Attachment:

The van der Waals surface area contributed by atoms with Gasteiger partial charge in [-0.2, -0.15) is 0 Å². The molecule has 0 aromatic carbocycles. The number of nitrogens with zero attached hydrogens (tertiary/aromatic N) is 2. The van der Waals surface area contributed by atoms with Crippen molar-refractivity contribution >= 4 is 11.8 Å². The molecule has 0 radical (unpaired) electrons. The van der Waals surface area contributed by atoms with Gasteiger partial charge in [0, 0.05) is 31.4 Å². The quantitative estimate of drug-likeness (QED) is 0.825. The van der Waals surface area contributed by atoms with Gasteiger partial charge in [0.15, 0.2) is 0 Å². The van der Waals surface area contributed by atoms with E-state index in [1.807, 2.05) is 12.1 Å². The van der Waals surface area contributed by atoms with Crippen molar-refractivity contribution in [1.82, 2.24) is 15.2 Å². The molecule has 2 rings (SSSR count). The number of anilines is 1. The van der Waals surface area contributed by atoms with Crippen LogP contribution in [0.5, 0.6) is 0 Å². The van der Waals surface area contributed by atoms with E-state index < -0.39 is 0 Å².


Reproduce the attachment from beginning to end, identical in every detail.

The van der Waals surface area contributed by atoms with Gasteiger partial charge in [-0.2, -0.15) is 0 Å². The molecule has 0 aromatic carbocycles. The number of nitrogens with zero attached hydrogens (tertiary/aromatic N) is 2. The van der Waals surface area contributed by atoms with Crippen molar-refractivity contribution >= 4 is 11.8 Å². The molecule has 0 radical (unpaired) electrons. The van der Waals surface area contributed by atoms with Gasteiger partial charge in [0, 0.05) is 31.4 Å². The quantitative estimate of drug-likeness (QED) is 0.825. The van der Waals surface area contributed by atoms with Gasteiger partial charge in [0.15, 0.2) is 0 Å². The van der Waals surface area contributed by atoms with E-state index in [1.807, 2.05) is 12.1 Å². The van der Waals surface area contributed by atoms with Crippen molar-refractivity contribution in [1.82, 2.24) is 15.2 Å². The molecule has 2 rings (SSSR count). The number of anilines is 1. The van der Waals surface area contributed by atoms with Crippen LogP contribution in [0.5, 0.6) is 0 Å². The van der Waals surface area contributed by atoms with E-state index < -0.39 is 0 Å².